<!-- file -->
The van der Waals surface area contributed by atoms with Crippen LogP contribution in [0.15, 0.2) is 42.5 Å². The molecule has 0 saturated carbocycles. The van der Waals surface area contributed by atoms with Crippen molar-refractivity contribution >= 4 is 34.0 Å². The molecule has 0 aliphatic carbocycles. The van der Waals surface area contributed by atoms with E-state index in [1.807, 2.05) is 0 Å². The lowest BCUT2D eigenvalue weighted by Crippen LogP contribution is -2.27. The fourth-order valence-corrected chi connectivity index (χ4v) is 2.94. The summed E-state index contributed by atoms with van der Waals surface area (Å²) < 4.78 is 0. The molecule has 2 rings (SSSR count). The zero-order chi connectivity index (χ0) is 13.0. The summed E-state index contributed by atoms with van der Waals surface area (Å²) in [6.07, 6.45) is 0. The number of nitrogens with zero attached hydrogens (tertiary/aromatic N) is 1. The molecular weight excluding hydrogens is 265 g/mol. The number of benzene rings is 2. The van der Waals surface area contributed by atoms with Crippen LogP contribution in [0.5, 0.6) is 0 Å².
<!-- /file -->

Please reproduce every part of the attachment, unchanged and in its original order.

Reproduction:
The van der Waals surface area contributed by atoms with Crippen LogP contribution in [0.15, 0.2) is 42.5 Å². The molecule has 0 saturated carbocycles. The van der Waals surface area contributed by atoms with Crippen molar-refractivity contribution >= 4 is 34.0 Å². The molecule has 0 aliphatic carbocycles. The van der Waals surface area contributed by atoms with E-state index in [1.807, 2.05) is 0 Å². The lowest BCUT2D eigenvalue weighted by Crippen LogP contribution is -2.27. The fourth-order valence-corrected chi connectivity index (χ4v) is 2.94. The summed E-state index contributed by atoms with van der Waals surface area (Å²) < 4.78 is 0. The molecule has 2 rings (SSSR count). The zero-order chi connectivity index (χ0) is 13.0. The summed E-state index contributed by atoms with van der Waals surface area (Å²) in [6.07, 6.45) is 0. The number of nitrogens with zero attached hydrogens (tertiary/aromatic N) is 1. The molecular weight excluding hydrogens is 265 g/mol. The number of benzene rings is 2. The van der Waals surface area contributed by atoms with Crippen LogP contribution in [0.5, 0.6) is 0 Å².